Unsure what to ask the witnesses? The following are some sample questions that might be helpful to remember asking.
- What did you see or hear before the collision?
- Did you have a clear view of the accident?
- Did you see where the cow came from?
- Was anyone with you in the vehicle at the time of the accident?
- Will you make a statement to the police?
- What were you doing at the time of the accident? Where did you go after?
If the witness is unable to stay at the scene to give a statement, ask if you can record their testimony on your phone. Be sure they state their contact information clearly. Witness information is important as it can help determine whether you’re liable if you hit a cow.
See Your Doctor
Even if you were fine at the time of the accident, aches and pains can surface days later. Serious injuries that keep you from working or cause permanent damage are compensable.
Why Hire an Attorney After Hitting a Cow?
Neither party is automatically at fault. Fault (negligence) must be proved for either you or the cow’s owner to recover damages. California is a comparative negligence state. Even if you are partially negligent for the accident, you can still pursue a personal injury claim against the livestock owner. Factors such as speed and distracted driving could contribute to the accident. The experienced attorneys at Silva Injury Law, Inc. understand what it takes to succeed in cases where liability is not expressly clear. We are happy to investigate the accident, gather evidence, negotiate with insurance companies, and litigate when necessary. We will not charge upfront legal fees for your case. We receive compensation only if you do. Contact us today for your free consultation.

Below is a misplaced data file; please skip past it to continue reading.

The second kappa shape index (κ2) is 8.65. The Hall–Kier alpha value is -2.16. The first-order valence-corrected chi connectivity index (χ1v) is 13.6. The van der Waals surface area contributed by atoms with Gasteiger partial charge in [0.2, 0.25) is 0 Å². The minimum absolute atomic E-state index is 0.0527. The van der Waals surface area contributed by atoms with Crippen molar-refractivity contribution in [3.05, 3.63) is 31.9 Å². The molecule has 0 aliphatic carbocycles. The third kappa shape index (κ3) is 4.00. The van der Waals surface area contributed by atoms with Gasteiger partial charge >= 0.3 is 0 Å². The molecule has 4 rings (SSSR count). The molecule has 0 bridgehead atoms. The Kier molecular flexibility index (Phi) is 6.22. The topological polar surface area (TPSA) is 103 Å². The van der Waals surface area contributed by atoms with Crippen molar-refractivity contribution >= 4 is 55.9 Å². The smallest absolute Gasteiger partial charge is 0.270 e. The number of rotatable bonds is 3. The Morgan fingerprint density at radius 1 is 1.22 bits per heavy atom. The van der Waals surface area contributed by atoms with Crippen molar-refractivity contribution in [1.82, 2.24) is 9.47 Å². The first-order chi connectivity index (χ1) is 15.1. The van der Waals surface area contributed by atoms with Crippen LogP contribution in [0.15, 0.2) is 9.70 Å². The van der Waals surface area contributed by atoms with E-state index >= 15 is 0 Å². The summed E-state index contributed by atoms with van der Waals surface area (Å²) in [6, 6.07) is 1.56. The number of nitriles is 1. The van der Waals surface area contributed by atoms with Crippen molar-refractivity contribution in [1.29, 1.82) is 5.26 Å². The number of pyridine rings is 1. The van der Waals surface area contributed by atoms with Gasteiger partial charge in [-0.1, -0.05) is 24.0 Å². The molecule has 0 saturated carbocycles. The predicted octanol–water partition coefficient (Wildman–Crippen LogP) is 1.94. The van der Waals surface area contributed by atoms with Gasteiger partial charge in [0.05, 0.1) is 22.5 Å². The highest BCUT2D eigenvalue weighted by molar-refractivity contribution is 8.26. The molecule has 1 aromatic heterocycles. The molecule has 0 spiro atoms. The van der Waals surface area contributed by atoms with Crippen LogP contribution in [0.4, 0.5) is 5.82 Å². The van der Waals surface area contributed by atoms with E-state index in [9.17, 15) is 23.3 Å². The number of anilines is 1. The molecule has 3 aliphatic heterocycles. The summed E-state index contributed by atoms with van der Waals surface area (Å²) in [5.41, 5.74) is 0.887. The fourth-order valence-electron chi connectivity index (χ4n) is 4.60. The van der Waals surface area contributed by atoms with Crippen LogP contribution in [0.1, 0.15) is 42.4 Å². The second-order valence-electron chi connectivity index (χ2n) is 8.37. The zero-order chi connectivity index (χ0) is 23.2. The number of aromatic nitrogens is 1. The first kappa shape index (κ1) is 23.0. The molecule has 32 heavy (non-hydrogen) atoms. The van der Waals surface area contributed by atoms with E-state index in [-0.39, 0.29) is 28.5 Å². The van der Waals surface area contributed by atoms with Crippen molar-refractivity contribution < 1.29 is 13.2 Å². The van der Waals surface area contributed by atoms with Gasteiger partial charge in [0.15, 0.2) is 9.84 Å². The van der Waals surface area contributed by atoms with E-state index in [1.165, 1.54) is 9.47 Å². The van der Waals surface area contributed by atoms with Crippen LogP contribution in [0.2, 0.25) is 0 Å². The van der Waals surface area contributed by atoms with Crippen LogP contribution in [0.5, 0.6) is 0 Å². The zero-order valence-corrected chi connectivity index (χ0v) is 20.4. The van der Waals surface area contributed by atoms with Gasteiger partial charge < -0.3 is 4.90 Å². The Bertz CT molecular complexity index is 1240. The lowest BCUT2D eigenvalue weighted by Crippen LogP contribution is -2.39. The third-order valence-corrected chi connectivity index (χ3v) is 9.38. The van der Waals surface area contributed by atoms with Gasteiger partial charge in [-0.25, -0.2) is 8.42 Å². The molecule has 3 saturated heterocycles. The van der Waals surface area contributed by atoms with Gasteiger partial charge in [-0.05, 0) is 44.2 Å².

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At Silva Injury Law we promote healing through compassionate advocacy. With each case tailored to the individual, we look our for your best interests by evaluating your unique circumstances. Contact us today for a FREE in person or remote consultation.